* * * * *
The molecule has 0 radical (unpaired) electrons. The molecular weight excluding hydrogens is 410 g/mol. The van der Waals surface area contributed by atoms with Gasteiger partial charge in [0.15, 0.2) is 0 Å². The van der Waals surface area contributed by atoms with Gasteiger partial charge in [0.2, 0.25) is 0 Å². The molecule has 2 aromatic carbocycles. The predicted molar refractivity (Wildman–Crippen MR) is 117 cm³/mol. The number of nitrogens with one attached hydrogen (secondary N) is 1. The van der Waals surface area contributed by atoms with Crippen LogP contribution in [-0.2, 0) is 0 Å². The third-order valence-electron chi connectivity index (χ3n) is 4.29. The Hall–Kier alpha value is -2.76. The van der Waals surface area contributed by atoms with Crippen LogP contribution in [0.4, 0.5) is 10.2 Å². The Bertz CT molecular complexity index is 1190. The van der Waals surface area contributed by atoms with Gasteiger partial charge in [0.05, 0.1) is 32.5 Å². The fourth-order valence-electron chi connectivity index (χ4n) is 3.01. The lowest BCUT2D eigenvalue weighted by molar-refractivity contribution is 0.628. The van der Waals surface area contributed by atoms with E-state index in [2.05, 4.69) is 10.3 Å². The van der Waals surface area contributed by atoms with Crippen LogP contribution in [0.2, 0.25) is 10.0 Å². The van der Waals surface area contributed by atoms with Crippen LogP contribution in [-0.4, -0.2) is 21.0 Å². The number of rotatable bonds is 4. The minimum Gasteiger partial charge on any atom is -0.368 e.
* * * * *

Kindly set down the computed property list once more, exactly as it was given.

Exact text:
The molecule has 0 radical (unpaired) electrons. The molecular weight excluding hydrogens is 410 g/mol. The van der Waals surface area contributed by atoms with Gasteiger partial charge in [0.15, 0.2) is 0 Å². The van der Waals surface area contributed by atoms with Gasteiger partial charge in [0.2, 0.25) is 0 Å². The molecule has 2 aromatic carbocycles. The predicted molar refractivity (Wildman–Crippen MR) is 117 cm³/mol. The number of nitrogens with one attached hydrogen (secondary N) is 1. The van der Waals surface area contributed by atoms with Crippen LogP contribution in [-0.2, 0) is 0 Å². The third-order valence-electron chi connectivity index (χ3n) is 4.29. The Hall–Kier alpha value is -2.76. The van der Waals surface area contributed by atoms with Crippen LogP contribution in [0.4, 0.5) is 10.2 Å². The Bertz CT molecular complexity index is 1190. The van der Waals surface area contributed by atoms with Gasteiger partial charge in [0.05, 0.1) is 32.5 Å². The fourth-order valence-electron chi connectivity index (χ4n) is 3.01. The lowest BCUT2D eigenvalue weighted by molar-refractivity contribution is 0.628. The van der Waals surface area contributed by atoms with E-state index in [2.05, 4.69) is 10.3 Å². The van der Waals surface area contributed by atoms with Crippen LogP contribution in [0.2, 0.25) is 10.0 Å². The van der Waals surface area contributed by atoms with Crippen LogP contribution in [-0.4, -0.2) is 21.0 Å². The number of rotatable bonds is 4. The minimum Gasteiger partial charge on any atom is -0.368 e.